Natural ecosystems harbour a great diversity of species and are stabilised through various interactions. A theoretical framework exists that describes species interaction: the competitive niche exclusion principle. This principle postulates that niches are shaped by ecological opportunity and that each niche can only be occupied by one species only. Niches are created by balanced inter-species interactions and species’ interactions with the environment. Theoretical predictions on the role of functional interactions for species’ niche formation have not been rigorously tested experimentally, because in most ecosystems these interactions are too complex to study in a controlled setting. of this ecosystem.
- Map the niches in the microbial community of Mabisi by establishing the links between species composition and functionality of microbes in Mabisi
- Experimentally test predictions from the Competitive Niche exclusion principle on the role of species composition, environment and the degree of co-existence on community stability in the laboratory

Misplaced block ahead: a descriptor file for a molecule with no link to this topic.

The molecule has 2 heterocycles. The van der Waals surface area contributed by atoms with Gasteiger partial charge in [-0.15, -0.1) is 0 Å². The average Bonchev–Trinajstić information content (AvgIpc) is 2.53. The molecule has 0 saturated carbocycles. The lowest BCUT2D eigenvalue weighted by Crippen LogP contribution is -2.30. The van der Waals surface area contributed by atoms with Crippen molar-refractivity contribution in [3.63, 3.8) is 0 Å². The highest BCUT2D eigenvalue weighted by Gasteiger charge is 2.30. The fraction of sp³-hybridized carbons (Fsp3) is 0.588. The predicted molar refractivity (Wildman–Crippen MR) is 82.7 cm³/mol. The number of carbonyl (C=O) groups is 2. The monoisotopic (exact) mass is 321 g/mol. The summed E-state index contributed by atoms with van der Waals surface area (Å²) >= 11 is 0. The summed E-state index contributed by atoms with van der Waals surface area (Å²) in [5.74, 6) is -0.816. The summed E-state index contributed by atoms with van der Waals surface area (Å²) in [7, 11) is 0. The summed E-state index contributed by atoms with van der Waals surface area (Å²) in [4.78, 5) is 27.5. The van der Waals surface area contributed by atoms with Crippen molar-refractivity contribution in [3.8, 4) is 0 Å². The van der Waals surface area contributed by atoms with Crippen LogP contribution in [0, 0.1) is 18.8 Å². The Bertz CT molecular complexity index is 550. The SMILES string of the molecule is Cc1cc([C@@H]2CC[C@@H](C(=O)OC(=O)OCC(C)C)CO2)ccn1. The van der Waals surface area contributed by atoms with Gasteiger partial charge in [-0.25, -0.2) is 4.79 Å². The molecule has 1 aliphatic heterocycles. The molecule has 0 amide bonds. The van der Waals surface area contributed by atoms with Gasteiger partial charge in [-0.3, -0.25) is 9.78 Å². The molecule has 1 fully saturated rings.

- Validate the outcomes of the laboratory tests in field settings
- With these data, to refine current ecological models based on our experimental data
We will use Mabisi, as a model system to test which factors, such as species composition, type of interspecies interactions, environmental conditions or the degree of long-term co-existence, define the community stability. This ecosystem harbours a relatively simple microbial community containing six to eight abundant species of bacteria and yeasts. The levels of complexity in the Mabisi ecosystem are relatively low, allowing us to explore mechanisms driving community stability and dynamics. Our pilot studies have incorporated a combination of newly available molecular techniques and bioinformatic analyses to determine species-composition dynamics during long-term propagation and provide a link between Mabisi microbial composition and the functionality
We are open to applications for thesis projects! We have different thesis topics available.
- Thesis Projects
- Are you interested? Contact Sijmen.Schoustra@wur.nl